Examining Sleep Disturbance and Quality of Life among Breast Cancer Survivors

December 12, 2018

On December 5th, 2018 we presented new research findings on a study of more than 600 women with breast cancer at the San Antonio Breast Cancer Symposium in San Antonio, TX. Below is a post about the significance of these findings for women diagnosed with breast cancer and for breast cancer care providers.

Sleep problems are a common experience of women with breast cancer. We know that such problems can negatively affect quality of life and mental health, as they are frequently accompanied by emotional concerns like depression and anxiety. Using data from our Cancer Experience Registry®, we studied how sleep disturbance relates to pain, anxiety, and depression among women with breast cancer.

What did we do?

We examined reported sleep disturbance and the level to which pain interfered with daily life, and were able to use our CancerSupportSource® distress screening tool to assess risk for clinically significant levels of anxiety and depression. Importantly, we also looked at the relationship between pain, risk for depression and anxiety, and sleep disturbance, with special consideration given to the presence of metastatic disease.

What did we find?

Almost half the women in our sample reported having major sleep disturbance concerns, regardless of whether or not they had metastatic disease. In fact, 20 percent reported a level of sleep disturbance worse than that found in the general U.S. population. We also found that almost half of our sample was at risk for significant anxiety, and nearly 4 in 10 for significant depression. Women with metastatic cancer were more likely to be at risk for significant levels of anxiety, but we did not find any differences in the risk for significant depression. Altogether, we found that risk for anxiety, risk for depression, and greater reported levels of pain were related to more reported sleep problems for women with breast cancer.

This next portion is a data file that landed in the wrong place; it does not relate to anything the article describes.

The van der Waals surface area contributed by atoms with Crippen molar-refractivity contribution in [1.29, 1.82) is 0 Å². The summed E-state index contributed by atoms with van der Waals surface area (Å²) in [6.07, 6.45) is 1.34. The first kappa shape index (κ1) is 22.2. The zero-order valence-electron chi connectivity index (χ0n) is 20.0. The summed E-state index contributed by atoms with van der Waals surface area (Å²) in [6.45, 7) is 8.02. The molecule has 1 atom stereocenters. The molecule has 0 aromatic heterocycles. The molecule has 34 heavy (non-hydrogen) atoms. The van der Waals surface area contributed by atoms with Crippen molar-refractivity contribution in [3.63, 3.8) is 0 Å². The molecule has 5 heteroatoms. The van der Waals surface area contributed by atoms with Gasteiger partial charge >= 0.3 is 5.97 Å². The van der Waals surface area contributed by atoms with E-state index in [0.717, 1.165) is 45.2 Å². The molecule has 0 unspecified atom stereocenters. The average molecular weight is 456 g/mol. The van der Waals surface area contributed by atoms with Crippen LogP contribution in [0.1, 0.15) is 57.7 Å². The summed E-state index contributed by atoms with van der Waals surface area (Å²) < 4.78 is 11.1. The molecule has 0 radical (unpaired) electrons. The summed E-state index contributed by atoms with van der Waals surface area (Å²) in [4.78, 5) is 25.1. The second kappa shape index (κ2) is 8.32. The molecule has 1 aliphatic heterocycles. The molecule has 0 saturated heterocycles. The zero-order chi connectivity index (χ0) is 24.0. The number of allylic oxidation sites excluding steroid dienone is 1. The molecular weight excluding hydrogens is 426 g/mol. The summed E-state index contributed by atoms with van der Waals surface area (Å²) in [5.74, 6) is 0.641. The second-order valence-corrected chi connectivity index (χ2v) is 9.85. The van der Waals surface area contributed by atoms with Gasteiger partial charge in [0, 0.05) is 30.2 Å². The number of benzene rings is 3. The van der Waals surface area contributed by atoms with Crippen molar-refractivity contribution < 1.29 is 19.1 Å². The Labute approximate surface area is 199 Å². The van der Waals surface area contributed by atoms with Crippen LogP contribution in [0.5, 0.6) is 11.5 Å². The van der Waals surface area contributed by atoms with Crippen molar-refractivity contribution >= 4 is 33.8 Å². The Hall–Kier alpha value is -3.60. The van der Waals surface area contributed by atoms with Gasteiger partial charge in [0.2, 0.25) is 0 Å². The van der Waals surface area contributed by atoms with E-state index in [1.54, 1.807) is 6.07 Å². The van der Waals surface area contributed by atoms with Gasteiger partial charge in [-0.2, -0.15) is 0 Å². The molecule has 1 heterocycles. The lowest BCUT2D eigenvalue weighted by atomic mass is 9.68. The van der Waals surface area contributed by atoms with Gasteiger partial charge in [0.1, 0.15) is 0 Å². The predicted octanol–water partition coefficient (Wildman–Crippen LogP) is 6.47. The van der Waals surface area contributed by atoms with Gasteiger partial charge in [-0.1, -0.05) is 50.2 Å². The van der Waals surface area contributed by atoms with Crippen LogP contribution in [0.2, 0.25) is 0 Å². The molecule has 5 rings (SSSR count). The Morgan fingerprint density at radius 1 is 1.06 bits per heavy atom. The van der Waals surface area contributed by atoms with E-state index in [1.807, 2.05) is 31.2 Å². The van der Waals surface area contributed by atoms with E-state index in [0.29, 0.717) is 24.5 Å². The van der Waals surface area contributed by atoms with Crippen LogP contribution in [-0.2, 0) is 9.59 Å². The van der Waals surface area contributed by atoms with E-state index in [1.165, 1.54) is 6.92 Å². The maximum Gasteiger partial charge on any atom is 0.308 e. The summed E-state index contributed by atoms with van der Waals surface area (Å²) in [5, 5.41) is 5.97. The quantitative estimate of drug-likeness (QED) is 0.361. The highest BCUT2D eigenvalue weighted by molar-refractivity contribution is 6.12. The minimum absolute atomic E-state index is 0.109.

What comes next?

Factors such as pain interference and risk for depression and anxiety should be considered during treatment when a breast cancer patient or survivor is reporting sleep disturbance concerns, as we have demonstrated that these symptoms are often related. We encourage health care providers to discuss with their patients how they can best address these concerns, and provide referrals to integrative therapies that can address emotional, pain, and sleep symptoms.

You can view the poster from the San Antonio Breast Cancer Symposium here.

Share Your Experience

At the Cancer Support Community, innovative patient-focused research is at the heart of what we do. We can’t accomplish this without insight from those impacted by cancer, and that is why we ask patients, survivors, and caregivers to share their stories by participating in the Cancer Experience Registry®, a free, confidential survey that is open to anyone who has been diagnosed with cancer or provides care to someone with cancer.